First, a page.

Karl’s blog: There are ANTs in my head

An England squad player gives Karl his tips on squashing those negative thoughts.

I’m playing a lot of golf at the moment – with limited success.

Over the past week or so I’ve been to Wales, the West Midlands and Nottinghamshire for various rounds, for various reasons.

So you would think that I’d be getting better in terms of the golf that I’m playing – practice makes perfect, and I’m putting what I’ve learnt during my lessons into play right?

Having been on the road so much, I missed last week’s lesson at the Leadbetter Academy, and I think the lack of contact time might be allowing some of my older errors to come back into my game.

Standing over the ball, I find that my hands automatically move forward, like a cricketer, and I have to consciously move the club centrally. What I’ve found is I’m hitting a lot of shots that head off to the left – which I’m certain is a result of this.

Yesterday I played at Notts (Hollinwell), which is a spectacular course that is this year hosting the prestigious Brabazon trophy. I got the opportunity to accompany England golf squad member Luke Johnson, who just the day before had won the Berkhamsted trophy for the second year running.

While he was plotting how to attack the course at the amateur championship in June, I did my best to merely survive the course – which is spectacular, but very long and tough for the high handicapper (I managed to hit six bunkers on six consecutive holes).

‘Take those ANTs and stamp on them’
As I’ve found with the more talented golfers that I’ve played with recently, they’re quite amiable when it comes to playing with those less skilled than they are – the perception of stuffy, impatient golfers is a misconception adopted by too many mid-handicap club golfers who think that’s how you should act on the course.

As we played up the second hole, I took some practice swings with my pitching wedge. I addressed my ball, noticed a bit of mud on the club face, thought ‘it’ll be OK, hit my ball, and duffed it into the rough.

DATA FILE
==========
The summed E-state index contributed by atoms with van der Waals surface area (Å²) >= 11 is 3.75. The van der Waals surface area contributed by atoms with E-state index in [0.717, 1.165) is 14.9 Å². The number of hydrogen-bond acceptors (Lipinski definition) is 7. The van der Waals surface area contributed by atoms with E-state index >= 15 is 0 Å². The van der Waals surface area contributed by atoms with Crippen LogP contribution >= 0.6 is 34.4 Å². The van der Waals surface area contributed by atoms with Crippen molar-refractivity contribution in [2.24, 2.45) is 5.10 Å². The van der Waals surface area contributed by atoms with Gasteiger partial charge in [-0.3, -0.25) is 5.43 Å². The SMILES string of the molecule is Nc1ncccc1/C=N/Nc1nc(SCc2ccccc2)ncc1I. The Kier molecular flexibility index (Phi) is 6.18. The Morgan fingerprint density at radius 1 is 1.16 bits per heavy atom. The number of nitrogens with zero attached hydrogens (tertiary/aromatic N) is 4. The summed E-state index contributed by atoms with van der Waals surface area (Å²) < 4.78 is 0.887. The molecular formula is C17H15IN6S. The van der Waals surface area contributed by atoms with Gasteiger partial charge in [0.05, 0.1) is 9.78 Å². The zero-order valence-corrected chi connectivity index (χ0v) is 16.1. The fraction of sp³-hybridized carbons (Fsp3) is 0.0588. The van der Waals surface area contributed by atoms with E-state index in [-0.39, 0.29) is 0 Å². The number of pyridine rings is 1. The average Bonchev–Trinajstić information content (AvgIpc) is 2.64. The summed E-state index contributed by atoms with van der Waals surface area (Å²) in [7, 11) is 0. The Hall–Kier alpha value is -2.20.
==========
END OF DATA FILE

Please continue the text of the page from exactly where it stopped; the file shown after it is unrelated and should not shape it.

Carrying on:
I mean, I’d gone through my pre-shot routine so I wasn’t going to step away and start again just because of a bit of mud was I? There were people waiting for me after all.

Actually, that’s exactly what I should have done, and Luke pointed it out to me.

He explained how his golfing career took a major step forward when he learnt about self discipline (he’s 22-years-old by the way). This included stepping away from the ball if you don’t feel right – whether that’s because of something physical because there’s mud on your ball, or because you think in your head that you aren’t addressing it correctly.

He’s got a point – how many times have you stepped up to the ball and thought ‘This doesn’t feel right, I’m going to slice this”, and then you’ve proceeded to do just that?

The key is to step away, crush those ANTs (which I’ll come back to), and then go through your approach shot positively, thinking about the shot you want to play, not the one you fear to play.

So these ANTs, or Automatic Negative Thoughts. They jump into your head without prompting and have the potential to ruin your round. It’s those little thoughts that you don’t want, such as “I always knife my wedges”, “I’m going to slice this drive”, “Oh God look at the size of that water hazard”. In my case, it’s “I’m hitting my irons left at the moment”.

Take those ANTs and stamp on them, then head back to the shot with a positive thought. 

Remember those times you didn’t slice your drive? Or when you chipped in? How about the time when you carried the water and land comfortably on the green? How about, Karl, all those times you nailed the ball centrally down the fairway?

[“All those times”? Maybe not that often! – Ed]

You’ve done it before, you’ve played the shot you wanted to hit, so why not do it now?

How come the thoughts we focus upon when we’re playing golf are the negative ones? 

Maybe that’s the difference between us (the high-handicappers), and the (the better players)?

Do we focus on our flaws, while they focus on the positive aspects?

I’m not suggesting that’s the only difference – but it might be one thing they have in their favour that we can embrace.

National Club Golfer staff writer Karl Hansell may be a half-decent journalist, but he’s a pretty poor golfer. So he’s on a quest to transform his game, with the help of those nice people at the Leadbetter Academy at Leeds Golf Centre. You can view previous editions (if you’re so inclined) by clicking here. It’s like downloading a box set online, only less good.

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